Time management made really easy #GTD + #Evernote

The Secret Weapon: GTD + Evernote

by on 27/02/2013

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The original site of: “The Secret Weapon”, was one of half a dozen sites which showed how to use Evernote to apply David Allen’s Getting Things Done time management system. (The others included those by Daniel Gold, Darren Crawford, David Ward and Ruud Hein.) For me, combining Evernote and GTD ended years of frustration in trying to apply GTD.

This post summarises the approach of those trail-blazers including The Secret Weapon. It takes the best from each approach: and adds my own twist.

**I’ll help you apply The Secret Weapon – in other words, to combine Evernote with Getting Things Done. Below is how I do it. How do YOU manage your time? What are your biggest challenges? POST IN THE COMMENTS BELOW – OR CHAT TO ME THERE WITH ANY COMMENTS/QUESTIONS.Β  – Malc**Β Β 

Essentials of Time Management

What I want a time management system to do easily is:

  • Maintain a list of all my tasks, and would-be tasks
  • Prioritise them without having to ‘score’ them, rewrite them, etc
  • Maintain a list of all my projects, and where I am with them
  • Start off my day knowing exactly where I am with my appointments, tasks, and projects
  • Know at a glance what I have to do now, and next.
  • Not miss anything or forget anything

Timology – Efficiency for Small Biz

Timology is all about small business owners getting super-efficient – ie getting the most done and earning the most money: in the least time with the least stress!

Part of that is: good time management. And it’s where GTD and Evernote enter the stage…

Getting Things Done…
David Allen’s time management principles are admirable; but his book cannot be considered a simple, instructional guide. It is rather complex. Or at least convoluted. This is not surprising as he is trying to help everyone from the one man band right up to the high-flying executive types who he consults with.

He leaves it so open as to the tools you might use that many of us (me, many people making comments on Amazon) can end up not being sure where to start.

…Plus Evernote
Then, years later, I found that a few authors – such as Daniel Gold – were applying GTD principles by using Evernote.

Well, Daniel’s approach was clearer, but I still found myself reading and re-reading to try to get to the essence of how he organised his tasks and his projects.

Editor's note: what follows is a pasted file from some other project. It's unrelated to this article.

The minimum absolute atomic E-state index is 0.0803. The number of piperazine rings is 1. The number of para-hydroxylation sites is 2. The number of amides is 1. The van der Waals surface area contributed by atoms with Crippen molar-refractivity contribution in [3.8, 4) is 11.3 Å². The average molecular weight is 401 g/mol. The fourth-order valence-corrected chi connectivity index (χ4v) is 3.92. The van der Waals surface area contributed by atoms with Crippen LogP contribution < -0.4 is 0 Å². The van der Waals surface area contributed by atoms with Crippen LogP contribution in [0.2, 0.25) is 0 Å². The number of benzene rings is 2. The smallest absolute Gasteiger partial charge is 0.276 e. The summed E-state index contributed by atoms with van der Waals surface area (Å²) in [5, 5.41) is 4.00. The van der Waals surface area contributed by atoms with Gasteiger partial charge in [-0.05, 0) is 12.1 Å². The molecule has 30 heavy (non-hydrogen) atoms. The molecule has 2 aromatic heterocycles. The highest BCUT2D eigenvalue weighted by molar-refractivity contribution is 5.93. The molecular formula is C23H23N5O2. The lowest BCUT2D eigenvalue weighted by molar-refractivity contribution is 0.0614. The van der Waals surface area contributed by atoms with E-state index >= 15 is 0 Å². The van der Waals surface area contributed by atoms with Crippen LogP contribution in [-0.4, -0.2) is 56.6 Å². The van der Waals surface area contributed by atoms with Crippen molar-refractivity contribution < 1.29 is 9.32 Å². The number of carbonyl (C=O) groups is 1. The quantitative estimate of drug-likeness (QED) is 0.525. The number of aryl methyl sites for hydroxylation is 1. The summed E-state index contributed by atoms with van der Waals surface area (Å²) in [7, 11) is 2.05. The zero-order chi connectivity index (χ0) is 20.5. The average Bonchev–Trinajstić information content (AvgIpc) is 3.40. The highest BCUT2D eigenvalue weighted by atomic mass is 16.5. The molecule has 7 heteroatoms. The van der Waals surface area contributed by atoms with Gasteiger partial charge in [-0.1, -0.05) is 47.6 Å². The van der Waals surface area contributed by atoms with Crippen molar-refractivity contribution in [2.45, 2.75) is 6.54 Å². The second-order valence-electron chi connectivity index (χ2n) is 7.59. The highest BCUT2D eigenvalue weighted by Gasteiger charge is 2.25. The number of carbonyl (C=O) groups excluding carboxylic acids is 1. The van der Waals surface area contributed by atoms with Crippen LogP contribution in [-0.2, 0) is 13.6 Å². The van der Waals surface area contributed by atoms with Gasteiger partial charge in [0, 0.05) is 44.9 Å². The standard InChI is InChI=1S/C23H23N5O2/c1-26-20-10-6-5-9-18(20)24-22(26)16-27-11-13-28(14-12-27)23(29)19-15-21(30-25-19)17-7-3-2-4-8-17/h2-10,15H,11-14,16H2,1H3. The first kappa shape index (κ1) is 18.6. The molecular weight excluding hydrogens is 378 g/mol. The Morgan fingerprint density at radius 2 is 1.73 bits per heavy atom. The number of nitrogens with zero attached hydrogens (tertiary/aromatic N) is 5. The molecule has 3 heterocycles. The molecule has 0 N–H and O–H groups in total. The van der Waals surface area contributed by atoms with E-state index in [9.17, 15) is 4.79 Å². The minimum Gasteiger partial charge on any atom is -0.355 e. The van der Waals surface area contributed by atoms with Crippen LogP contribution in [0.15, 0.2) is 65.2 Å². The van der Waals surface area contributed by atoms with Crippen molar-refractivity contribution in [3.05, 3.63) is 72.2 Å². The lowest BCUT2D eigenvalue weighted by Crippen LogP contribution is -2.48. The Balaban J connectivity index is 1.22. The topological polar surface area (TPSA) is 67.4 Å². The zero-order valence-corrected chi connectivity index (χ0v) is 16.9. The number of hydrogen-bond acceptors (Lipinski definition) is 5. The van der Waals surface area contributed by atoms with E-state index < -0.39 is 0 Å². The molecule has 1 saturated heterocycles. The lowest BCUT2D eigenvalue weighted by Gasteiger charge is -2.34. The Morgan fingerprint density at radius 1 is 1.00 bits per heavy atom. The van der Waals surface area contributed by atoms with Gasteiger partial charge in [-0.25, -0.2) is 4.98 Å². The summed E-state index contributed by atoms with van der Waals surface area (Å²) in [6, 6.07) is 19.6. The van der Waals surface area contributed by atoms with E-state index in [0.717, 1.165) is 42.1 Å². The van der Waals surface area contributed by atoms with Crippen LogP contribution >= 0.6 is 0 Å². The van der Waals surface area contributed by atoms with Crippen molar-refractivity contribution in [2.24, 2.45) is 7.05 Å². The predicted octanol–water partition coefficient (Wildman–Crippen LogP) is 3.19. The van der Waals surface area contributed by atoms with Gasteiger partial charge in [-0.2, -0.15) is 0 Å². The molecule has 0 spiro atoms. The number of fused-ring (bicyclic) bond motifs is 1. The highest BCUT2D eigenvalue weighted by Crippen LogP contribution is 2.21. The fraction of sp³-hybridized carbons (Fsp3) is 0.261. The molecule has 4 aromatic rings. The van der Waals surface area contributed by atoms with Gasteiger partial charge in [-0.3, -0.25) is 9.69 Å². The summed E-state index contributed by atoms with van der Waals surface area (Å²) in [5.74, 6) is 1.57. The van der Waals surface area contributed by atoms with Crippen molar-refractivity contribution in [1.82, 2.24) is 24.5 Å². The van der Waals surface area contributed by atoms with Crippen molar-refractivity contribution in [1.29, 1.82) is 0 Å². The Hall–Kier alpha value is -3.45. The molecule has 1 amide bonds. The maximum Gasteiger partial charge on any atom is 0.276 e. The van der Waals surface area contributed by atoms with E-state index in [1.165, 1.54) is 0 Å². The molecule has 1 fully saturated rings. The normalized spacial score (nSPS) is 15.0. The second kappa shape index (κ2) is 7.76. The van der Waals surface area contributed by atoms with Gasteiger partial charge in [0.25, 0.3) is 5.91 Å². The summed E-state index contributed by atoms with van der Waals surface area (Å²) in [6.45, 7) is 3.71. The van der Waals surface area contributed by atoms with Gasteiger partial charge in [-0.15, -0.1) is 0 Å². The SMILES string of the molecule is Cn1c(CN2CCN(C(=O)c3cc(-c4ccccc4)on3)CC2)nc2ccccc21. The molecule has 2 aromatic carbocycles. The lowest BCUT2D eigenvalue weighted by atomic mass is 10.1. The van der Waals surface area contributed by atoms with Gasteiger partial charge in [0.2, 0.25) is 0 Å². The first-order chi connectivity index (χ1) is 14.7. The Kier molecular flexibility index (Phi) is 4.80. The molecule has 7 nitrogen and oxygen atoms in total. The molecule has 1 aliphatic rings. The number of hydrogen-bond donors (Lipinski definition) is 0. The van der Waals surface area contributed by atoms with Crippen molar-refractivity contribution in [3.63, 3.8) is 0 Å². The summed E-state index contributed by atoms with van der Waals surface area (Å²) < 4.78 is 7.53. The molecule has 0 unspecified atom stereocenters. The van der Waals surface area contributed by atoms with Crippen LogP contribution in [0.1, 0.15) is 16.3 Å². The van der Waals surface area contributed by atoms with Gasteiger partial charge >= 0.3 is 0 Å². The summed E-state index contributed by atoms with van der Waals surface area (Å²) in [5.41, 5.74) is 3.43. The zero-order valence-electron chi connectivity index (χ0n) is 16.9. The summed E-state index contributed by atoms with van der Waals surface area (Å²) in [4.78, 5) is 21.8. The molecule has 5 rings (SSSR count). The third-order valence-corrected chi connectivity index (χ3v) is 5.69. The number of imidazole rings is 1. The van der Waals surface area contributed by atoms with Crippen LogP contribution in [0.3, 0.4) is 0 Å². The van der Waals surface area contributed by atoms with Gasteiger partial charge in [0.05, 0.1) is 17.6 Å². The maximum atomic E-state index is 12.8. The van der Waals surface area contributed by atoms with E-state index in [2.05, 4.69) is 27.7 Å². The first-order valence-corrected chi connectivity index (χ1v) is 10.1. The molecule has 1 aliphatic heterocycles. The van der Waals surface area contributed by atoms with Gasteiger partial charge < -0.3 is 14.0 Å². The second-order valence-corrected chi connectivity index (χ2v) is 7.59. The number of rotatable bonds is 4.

Again, a little complex. (Indeed, it was designed for his lawyer practice which was overkill for me, and maybe for you.)

Long and short: I still didn’t get it. πŸ™

The Secret Weapon

The Secret Weapon was more a simpler, more practical approach than Daniel Gold’s, even though it missed out some important aspects. Two obvious omissions were “projects”, and “filing”, which are hardly covered at all. I chatted to the author in his forum, in 2013, and he said he just hadn’t got around to these. And he never did.

But the practical approach of The Secret Weapon was helpful.

GTD

In case you are not familiar with or clear about GTD, here are a few fundamentals.

The basic idea with Getting Things Done is that you get all of your tasks, or to-dos, out of your head, intray and inbox, and written down in a trusted system. So you clear all your clutter, maintaining a:

  • clear desk
  • empty intray
  • empty email inbox, and a
  • minimalist diary (only put in what you have to) …
  • …and have all your tasks and projects at your fingertips.

Secondly, with GTD, you only write down specific actions on your task list (which is in Evernote).

So, rather than: “buy a new computer”, which involves several steps, you would just write the first action down, perhaps: “decide on the specification I want for a new computer”.

In this case, “buy a new computer” itself is written down on a separate: “Active projects” list so you don’t lose track of it. Of course, this is a small project: but it still has to be tracked along with the other small projects – and large projects – you may have. Maintaining a list of them which you can review regularly is essential if you are to keep track.

Evernote

Evernote allows you to add notes into “notebooks”, and tag your notes. A note can only be in one notebook. A note can have as many tags as you like. (Fewer is better – you don’t need many tags because Evernote’s search facility is so good.)

My Timology System

Here are the key points of the “time management” aspect of my own Timology system, which takes the bits which are the best for me from Daniel Gold, David Allen, braintoniq (TSW) and others, then I add my own slant.

Notebooks

I use three Evernote notebooks – To-do, Filing, and Completed.

Tags

To manage your tasks in Timology you need fewer than 20 tags +1 for each active project you have going on.